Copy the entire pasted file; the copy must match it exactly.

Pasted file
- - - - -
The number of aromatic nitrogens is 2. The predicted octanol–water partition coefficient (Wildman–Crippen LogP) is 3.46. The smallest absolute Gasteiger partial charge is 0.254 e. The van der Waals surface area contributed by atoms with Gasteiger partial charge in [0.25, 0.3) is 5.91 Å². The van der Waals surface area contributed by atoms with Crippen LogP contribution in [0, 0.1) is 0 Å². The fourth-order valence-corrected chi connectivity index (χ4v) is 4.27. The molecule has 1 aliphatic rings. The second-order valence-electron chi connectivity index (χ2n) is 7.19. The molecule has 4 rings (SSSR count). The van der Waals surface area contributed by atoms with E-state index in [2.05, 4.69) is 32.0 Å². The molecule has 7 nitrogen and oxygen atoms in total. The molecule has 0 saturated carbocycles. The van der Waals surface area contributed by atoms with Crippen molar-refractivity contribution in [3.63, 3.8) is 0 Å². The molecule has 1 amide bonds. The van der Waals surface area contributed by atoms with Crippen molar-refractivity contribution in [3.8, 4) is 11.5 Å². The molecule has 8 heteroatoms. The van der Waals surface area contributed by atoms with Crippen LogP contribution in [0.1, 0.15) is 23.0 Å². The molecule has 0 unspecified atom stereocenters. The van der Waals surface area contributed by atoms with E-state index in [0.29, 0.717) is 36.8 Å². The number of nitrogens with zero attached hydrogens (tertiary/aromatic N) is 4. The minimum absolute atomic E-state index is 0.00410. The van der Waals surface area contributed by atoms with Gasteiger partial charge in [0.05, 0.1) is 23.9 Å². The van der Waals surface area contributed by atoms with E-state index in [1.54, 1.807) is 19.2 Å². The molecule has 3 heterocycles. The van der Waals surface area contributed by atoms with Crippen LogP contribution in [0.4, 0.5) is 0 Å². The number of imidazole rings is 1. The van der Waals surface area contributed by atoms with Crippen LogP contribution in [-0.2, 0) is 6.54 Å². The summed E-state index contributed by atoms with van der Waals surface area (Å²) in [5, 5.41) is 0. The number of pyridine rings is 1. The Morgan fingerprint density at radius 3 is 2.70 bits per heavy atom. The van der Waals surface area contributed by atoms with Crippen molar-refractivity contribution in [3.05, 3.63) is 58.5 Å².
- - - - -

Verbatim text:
The number of aromatic nitrogens is 2. The predicted octanol–water partition coefficient (Wildman–Crippen LogP) is 3.46. The smallest absolute Gasteiger partial charge is 0.254 e. The van der Waals surface area contributed by atoms with Gasteiger partial charge in [0.25, 0.3) is 5.91 Å². The van der Waals surface area contributed by atoms with Crippen LogP contribution in [0, 0.1) is 0 Å². The fourth-order valence-corrected chi connectivity index (χ4v) is 4.27. The molecule has 1 aliphatic rings. The second-order valence-electron chi connectivity index (χ2n) is 7.19. The molecule has 4 rings (SSSR count). The van der Waals surface area contributed by atoms with E-state index in [2.05, 4.69) is 32.0 Å². The molecule has 7 nitrogen and oxygen atoms in total. The molecule has 0 saturated carbocycles. The van der Waals surface area contributed by atoms with Crippen molar-refractivity contribution in [3.63, 3.8) is 0 Å². The molecule has 1 amide bonds. The van der Waals surface area contributed by atoms with Crippen molar-refractivity contribution in [3.8, 4) is 11.5 Å². The molecule has 8 heteroatoms. The van der Waals surface area contributed by atoms with Crippen LogP contribution in [0.1, 0.15) is 23.0 Å². The molecule has 0 unspecified atom stereocenters. The van der Waals surface area contributed by atoms with E-state index in [0.29, 0.717) is 36.8 Å². The number of nitrogens with zero attached hydrogens (tertiary/aromatic N) is 4. The minimum absolute atomic E-state index is 0.00410. The van der Waals surface area contributed by atoms with Gasteiger partial charge in [0.05, 0.1) is 23.9 Å². The van der Waals surface area contributed by atoms with E-state index in [1.54, 1.807) is 19.2 Å². The molecule has 3 heterocycles. The van der Waals surface area contributed by atoms with Crippen LogP contribution in [0.4, 0.5) is 0 Å². The number of imidazole rings is 1. The van der Waals surface area contributed by atoms with Crippen LogP contribution in [-0.2, 0) is 6.54 Å². The summed E-state index contributed by atoms with van der Waals surface area (Å²) in [5, 5.41) is 0. The number of pyridine rings is 1. The Morgan fingerprint density at radius 3 is 2.70 bits per heavy atom. The van der Waals surface area contributed by atoms with Crippen molar-refractivity contribution in [3.05, 3.63) is 58.5 Å².